The word "asterisk" is a derivative of the Latin "aster," meaning "star," and hence, the asterisk is a little star. When speaking, many people make the error of omitting the second s, or replacing it with an x, ending the word with a "rik" or a "rix" rather than "risk." Such pronunciation perhaps stems from the transposition of the last two letters, s and k. The correct pronunciation requires a little preciseness, which might make some feel that it comes across as affected or pretentious speech when it is simply correct.

Step 1

Use an asterisk (*) in a body of text to indicate a footnote. This placement specifies where an author wants to provide extra information on a particular subject by way of additional information or clarification.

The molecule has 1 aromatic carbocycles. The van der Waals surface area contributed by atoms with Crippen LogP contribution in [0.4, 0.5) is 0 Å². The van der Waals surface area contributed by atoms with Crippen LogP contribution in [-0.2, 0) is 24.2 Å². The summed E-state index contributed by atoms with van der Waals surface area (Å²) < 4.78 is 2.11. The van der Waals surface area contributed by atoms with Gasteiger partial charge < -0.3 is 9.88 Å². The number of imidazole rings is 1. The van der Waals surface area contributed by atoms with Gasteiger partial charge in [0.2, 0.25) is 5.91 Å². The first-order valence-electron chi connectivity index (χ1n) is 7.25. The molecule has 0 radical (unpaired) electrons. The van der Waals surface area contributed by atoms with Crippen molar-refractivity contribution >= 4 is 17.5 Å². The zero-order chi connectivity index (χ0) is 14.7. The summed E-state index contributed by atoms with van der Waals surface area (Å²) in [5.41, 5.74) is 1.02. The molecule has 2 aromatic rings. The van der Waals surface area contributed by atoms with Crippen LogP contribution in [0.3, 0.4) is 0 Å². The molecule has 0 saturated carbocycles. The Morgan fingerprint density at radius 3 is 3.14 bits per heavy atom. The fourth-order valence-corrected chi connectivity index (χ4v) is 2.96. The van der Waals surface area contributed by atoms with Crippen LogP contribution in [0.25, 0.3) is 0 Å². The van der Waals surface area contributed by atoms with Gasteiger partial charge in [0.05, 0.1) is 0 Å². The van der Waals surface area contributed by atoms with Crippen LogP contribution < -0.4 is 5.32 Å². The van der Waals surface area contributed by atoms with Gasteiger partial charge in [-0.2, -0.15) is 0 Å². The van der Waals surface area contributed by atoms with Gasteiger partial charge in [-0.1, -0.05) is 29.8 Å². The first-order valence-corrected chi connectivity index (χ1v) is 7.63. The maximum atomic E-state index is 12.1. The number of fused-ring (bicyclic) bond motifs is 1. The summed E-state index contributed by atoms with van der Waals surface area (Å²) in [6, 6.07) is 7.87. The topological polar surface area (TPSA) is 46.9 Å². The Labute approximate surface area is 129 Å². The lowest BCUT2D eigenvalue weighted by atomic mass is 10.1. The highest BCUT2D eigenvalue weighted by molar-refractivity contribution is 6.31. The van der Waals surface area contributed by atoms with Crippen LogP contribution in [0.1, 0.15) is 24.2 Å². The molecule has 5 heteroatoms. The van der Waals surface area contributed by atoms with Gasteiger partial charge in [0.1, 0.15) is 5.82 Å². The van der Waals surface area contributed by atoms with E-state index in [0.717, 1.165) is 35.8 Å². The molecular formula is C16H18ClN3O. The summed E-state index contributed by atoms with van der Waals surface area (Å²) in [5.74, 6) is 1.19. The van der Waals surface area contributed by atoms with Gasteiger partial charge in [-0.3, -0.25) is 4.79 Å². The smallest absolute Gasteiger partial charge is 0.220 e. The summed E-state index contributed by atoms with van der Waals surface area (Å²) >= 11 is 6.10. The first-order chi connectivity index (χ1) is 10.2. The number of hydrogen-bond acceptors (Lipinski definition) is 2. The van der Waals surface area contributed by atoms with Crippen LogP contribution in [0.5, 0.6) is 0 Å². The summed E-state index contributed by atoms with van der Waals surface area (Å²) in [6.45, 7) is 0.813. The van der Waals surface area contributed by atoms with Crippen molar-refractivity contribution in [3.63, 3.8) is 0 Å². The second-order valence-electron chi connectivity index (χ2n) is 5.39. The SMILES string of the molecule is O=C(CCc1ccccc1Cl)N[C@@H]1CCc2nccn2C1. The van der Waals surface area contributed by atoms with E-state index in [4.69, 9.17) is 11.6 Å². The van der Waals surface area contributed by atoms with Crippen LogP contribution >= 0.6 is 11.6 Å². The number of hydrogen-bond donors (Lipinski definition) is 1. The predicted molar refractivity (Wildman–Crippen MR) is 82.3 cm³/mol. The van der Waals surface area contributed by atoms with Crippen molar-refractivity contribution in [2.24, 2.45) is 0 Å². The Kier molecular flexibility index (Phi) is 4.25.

Step 2

Use an asterisk in English grammar in the place of omitted material in a report or paper. For example, you may refer to a body of text that's too large to include in the paper. So at the correct reference point, place an asterisk and then at the bottom of the page provide a fuller explanation of the source.

Step 3

Use an asterisk to combine points or denote numerical values where there may be more than one point of clarification. For the first point, you can put an asterisk with a footnote preceded by one asterisk. For the next point, you can put two asterisks with the corresponding footnote preceded by two asterisks, and three and so on.

Step 4

Place an asterisk when emphasizing a particular passage or word in a text that's being read or displayed. For instance, if an author wants to highlight a particular position, he can use an asterisk with a footnote or along with another notation, N.B., which tells the reader to take note of what he's reading.